Australia’s Leaf to establish biorefinery in Malaysia; in talks with Petronas for offtake supply

Leaf Resources Ltd says that the Malaysian authorities have approved a manufacturing licence for its proposed biorefinery at Segamat, in the southern state of Johor in Malaysia. The biorefinery will incorporate Leaf’s proprietary Glycell technology that converts plant waste, like palm oil empty fruit bunches (EFBs), into valuable industrial sugars and other chemicals used in a wide variety of products and by downstream manufacturing industries.

Read: Petronas Chemicals enters into MOU for biorefinery offtake

The manufacturing licence granted is for the production of fermentable sugars (hexose and pentose), refined glycerol and lignin. The licence approval is subject to the completion of an environmental study, as well as other standard conditions including the use of approved architectural and engineering consultancy services in the design of the biorefinery.

Leaf Managing Director Ken Richards said the licence approval is another important milestone in progressing the biorefinery project and reflects the positive engagement with Malaysian authorities.

Earlier in the year, Leaf signed an MOU with Malaysian company Biovision & Greenergy for the supply of 100,000 tonnes/year of empty fruit bunch fibre from palm oil to produce bio-based chemicals using its Glycell process.

Richards said, “Our Glycell technology uses renewable inputs in a low energy, low cost process that produces low carbon alternatives to petroleum-based chemicals and plastics. The abundant supply of empty fruit bunch – a waste product of palm oil production – in close proximity to the Johor site makes it an ideal location for the biorefinery.”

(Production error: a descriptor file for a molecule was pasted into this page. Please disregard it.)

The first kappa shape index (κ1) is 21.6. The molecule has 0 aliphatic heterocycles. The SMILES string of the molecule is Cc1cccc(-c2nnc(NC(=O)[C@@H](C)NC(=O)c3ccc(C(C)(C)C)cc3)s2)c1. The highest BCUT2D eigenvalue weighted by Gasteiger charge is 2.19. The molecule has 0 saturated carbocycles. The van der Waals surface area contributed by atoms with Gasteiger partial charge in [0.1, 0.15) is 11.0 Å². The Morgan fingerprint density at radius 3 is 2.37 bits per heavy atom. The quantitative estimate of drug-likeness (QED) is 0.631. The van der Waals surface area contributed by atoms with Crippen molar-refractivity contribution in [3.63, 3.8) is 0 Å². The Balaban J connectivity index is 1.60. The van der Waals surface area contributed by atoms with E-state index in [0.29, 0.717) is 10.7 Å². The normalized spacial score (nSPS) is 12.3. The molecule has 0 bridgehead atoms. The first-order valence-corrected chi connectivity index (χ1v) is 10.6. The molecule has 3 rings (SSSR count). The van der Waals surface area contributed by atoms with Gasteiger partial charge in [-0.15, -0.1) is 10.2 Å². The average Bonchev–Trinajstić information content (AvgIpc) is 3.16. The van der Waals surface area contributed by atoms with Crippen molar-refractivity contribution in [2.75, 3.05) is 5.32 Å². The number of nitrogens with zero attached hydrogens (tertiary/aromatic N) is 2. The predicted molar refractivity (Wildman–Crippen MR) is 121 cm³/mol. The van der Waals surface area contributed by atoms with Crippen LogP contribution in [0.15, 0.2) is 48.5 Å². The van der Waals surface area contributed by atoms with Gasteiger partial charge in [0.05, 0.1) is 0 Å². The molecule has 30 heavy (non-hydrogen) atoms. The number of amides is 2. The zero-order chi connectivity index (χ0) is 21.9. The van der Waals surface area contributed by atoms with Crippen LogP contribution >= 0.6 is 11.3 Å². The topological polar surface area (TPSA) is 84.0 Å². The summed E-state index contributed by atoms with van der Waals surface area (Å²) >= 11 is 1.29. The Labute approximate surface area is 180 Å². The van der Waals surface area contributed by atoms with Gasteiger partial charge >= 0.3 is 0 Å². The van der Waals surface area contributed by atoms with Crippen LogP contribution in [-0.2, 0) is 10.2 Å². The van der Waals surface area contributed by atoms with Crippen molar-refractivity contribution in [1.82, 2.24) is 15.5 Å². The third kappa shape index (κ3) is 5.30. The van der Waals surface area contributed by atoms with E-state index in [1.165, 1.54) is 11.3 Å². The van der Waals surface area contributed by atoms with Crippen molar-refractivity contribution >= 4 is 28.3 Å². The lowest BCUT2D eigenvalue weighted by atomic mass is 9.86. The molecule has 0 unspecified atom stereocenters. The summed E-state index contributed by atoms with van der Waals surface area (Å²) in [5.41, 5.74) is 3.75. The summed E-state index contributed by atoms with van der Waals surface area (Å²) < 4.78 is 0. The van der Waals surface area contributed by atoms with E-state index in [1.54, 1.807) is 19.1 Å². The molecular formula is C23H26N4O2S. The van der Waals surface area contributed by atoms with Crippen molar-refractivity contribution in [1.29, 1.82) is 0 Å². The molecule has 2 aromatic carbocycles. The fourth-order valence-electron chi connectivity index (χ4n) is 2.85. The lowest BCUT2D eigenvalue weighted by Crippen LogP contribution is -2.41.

Richards added that Leaf will shortly commence the final phase 3 integrated demonstration trials of the Glycell process, which will produce samples of fermentable sugars, refined glycerol and lignin for potential customers. This follows the successful conclusion of phase 1 and phase 2 trials in Delft, Holland.

This final study will include the unique separation technology (simulated moving bed chromatography) unit designed and built by Amalgamated Research Inc (ARI), the company’s chromatographic separations development partner. The unit has now arrived in Holland from the US and will be installed into the pilot plant at Delft and commissioned over the next few weeks.

“Positive progress is also being made towards the start of our critical FEL 3 study, with a number of international engineering firms having advised their interest in undertaking this final engineering study on the Segamat site. We expect to finalise that appointment and timetable for this work by the end of October,” said Richards.

Leaf has also entered into a non-binding MOU with Malaysian oil/gas firm Petronas’s subsidiary Petronas Chemicals Group Berhad (PCG). The MOU provides for, among other things, a study of chemical markets and commercially ready bio-technologies. Subject to satisfactory findings in the study and the approval of PCG, the parties may pursue an offtake agreement for the fermentable sugars produced at the facility in Segamat.